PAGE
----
Did you know that there are elastics that come with drawstring already inside? You could use that but personally, we find the options pretty limited and prefer to make our own drawstrings using the same or contrasting fabric.

Here are the steps:

1. Make your drawstring.

2. Mark, fold and press the casing in place. You’ll find all the instructions in this detailed tutorial.

A casing should be 1/4″ wider than the elastic so that it can move easily through the tunnel, but not so loose that it twists easily.

3. Just like with regular drawstring waistband, open the casing fold and mark the location of the buttonholes in the area that will become your right side casing after it’s sewn. They should be in the center of the casing, on either side of the center front seam between the casing foldline and the casing seam allowance.

Reinforce the buttonhole area, then sew the buttonholes and cut them open using your seam ripper.

4. Fold your casing, pin and stitch along the lower edge beginning and ending at the garment center back. Leave a small opening (about 2” wide) for the elastic.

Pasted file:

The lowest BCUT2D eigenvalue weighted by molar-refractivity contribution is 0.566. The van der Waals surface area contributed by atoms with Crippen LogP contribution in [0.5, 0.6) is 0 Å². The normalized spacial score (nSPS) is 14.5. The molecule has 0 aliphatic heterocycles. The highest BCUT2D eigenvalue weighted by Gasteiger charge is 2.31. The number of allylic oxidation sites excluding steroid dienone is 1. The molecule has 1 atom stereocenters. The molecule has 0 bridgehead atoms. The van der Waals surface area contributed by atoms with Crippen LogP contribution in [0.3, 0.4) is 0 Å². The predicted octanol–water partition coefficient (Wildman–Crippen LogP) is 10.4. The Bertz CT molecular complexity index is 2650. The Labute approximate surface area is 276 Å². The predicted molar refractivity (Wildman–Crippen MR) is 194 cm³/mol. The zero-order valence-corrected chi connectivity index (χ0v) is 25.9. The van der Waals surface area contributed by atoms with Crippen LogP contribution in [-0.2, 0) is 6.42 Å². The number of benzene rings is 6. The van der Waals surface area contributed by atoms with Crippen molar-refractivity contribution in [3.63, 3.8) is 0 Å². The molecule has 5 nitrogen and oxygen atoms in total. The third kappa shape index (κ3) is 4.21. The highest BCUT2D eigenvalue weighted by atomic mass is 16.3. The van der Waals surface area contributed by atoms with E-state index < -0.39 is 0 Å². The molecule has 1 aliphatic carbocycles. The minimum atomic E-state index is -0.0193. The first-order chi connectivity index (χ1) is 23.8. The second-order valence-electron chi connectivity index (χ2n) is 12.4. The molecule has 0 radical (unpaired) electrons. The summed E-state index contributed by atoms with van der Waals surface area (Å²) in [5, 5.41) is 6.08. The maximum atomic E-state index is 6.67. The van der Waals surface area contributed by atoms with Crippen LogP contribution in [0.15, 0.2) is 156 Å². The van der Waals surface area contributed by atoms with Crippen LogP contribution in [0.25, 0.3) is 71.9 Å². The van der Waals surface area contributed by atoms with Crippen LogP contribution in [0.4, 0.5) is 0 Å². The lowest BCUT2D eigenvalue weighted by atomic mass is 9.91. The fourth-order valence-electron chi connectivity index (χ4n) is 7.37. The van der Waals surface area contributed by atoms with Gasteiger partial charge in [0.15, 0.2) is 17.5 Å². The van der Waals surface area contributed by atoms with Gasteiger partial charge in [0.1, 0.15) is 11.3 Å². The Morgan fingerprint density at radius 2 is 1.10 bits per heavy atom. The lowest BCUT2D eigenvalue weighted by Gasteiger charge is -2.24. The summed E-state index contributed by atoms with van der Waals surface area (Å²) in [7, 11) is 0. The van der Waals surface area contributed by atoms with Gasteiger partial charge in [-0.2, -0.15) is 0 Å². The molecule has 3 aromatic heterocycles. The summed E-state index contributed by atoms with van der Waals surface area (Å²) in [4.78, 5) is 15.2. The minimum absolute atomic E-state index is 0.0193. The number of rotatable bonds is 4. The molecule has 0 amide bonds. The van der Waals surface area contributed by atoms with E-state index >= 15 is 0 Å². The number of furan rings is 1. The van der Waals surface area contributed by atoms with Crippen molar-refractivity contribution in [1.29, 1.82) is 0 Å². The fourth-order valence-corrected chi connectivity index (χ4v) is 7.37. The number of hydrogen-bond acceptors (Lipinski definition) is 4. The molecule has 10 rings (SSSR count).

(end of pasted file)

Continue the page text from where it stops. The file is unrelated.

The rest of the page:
5. Attach a safety pin to one end of the elastic and pull it through the casing.

6. Lap one elastic end over the over and anchor the edges with several lines of stitching (create a box) through all layers. Overlapping elastic ends reduces bulk and ensures that your elastic won’t rip at the seam.

Pull gently on the waistband fabric so that the joined elastic ends slip inside the casing. Distribute the gathers evenly.

7. Sew the opening closed with the same seam allowance used before. Stretch the fabric as you go and make sure not to sew into the elastic itself!

8. Lastly, feed the drawstring through the buttonhole using a safety pin. Make sure not to twist it. Tie knots at both ends of the drawstring to keep it from slipping back into the casing.

Optional: if you wish to secure your elastic and drawstring and prevent them from twisting, stitch through all layers in the side seams.

We hope that with the two techniques demonstrated in this tutorial, you’ll be able to add drawstrings to your garments like a real pro!

Check out our selection of linen fabrics and choose the color that inspires you!

2 comments

  1. Fay

    For a 43 inch waist how long would you recommend doing the drawstring although I know that you said that it’s up to you how long you want it?

    1. Lorraine

      Hi Fay,
      Try with a string or some scrap. Add 20″ so 63″ and tie it and see if that is too long, if so, cut it down to your preferred length. Make a note of whatever that is for future reference. I hope this helps.